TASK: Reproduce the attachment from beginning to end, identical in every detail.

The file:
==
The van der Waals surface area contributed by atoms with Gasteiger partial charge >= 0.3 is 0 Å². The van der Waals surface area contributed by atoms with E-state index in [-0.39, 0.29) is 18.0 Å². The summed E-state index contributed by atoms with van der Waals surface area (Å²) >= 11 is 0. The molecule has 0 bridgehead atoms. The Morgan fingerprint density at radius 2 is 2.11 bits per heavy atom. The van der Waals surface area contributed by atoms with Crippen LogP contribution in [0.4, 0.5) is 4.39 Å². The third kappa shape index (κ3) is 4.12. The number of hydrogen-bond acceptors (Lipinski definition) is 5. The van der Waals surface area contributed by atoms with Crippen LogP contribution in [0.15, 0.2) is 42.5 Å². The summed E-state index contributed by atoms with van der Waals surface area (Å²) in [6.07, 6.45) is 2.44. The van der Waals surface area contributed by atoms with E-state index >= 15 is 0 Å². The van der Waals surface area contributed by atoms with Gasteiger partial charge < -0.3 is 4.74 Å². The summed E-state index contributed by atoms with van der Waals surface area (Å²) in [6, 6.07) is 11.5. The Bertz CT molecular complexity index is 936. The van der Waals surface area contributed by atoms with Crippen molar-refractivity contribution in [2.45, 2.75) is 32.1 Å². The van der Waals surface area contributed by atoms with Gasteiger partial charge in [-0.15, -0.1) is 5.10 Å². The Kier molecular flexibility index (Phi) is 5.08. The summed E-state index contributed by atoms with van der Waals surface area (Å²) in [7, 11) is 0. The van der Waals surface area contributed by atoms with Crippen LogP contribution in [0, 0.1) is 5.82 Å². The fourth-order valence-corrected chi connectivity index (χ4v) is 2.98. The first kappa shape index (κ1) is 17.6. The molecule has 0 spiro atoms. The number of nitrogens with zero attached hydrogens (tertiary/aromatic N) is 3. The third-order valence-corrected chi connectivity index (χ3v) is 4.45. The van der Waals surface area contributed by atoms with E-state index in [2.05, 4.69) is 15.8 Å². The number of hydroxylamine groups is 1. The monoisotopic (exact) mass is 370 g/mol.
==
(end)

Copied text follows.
The van der Waals surface area contributed by atoms with Gasteiger partial charge >= 0.3 is 0 Å². The van der Waals surface area contributed by atoms with E-state index in [-0.39, 0.29) is 18.0 Å². The summed E-state index contributed by atoms with van der Waals surface area (Å²) >= 11 is 0. The molecule has 0 bridgehead atoms. The Morgan fingerprint density at radius 2 is 2.11 bits per heavy atom. The van der Waals surface area contributed by atoms with Crippen LogP contribution in [0.4, 0.5) is 4.39 Å². The third kappa shape index (κ3) is 4.12. The number of hydrogen-bond acceptors (Lipinski definition) is 5. The van der Waals surface area contributed by atoms with Crippen LogP contribution in [0.15, 0.2) is 42.5 Å². The summed E-state index contributed by atoms with van der Waals surface area (Å²) in [6.07, 6.45) is 2.44. The van der Waals surface area contributed by atoms with E-state index >= 15 is 0 Å². The van der Waals surface area contributed by atoms with Gasteiger partial charge < -0.3 is 4.74 Å². The summed E-state index contributed by atoms with van der Waals surface area (Å²) in [6, 6.07) is 11.5. The Bertz CT molecular complexity index is 936. The van der Waals surface area contributed by atoms with Crippen molar-refractivity contribution in [2.45, 2.75) is 32.1 Å². The van der Waals surface area contributed by atoms with Gasteiger partial charge in [-0.15, -0.1) is 5.10 Å². The Kier molecular flexibility index (Phi) is 5.08. The summed E-state index contributed by atoms with van der Waals surface area (Å²) in [7, 11) is 0. The van der Waals surface area contributed by atoms with Crippen LogP contribution in [0, 0.1) is 5.82 Å². The fourth-order valence-corrected chi connectivity index (χ4v) is 2.98. The first kappa shape index (κ1) is 17.6. The molecule has 0 spiro atoms. The number of nitrogens with zero attached hydrogens (tertiary/aromatic N) is 3. The third-order valence-corrected chi connectivity index (χ3v) is 4.45. The van der Waals surface area contributed by atoms with E-state index in [2.05, 4.69) is 15.8 Å². The number of hydroxylamine groups is 1. The monoisotopic (exact) mass is 370 g/mol.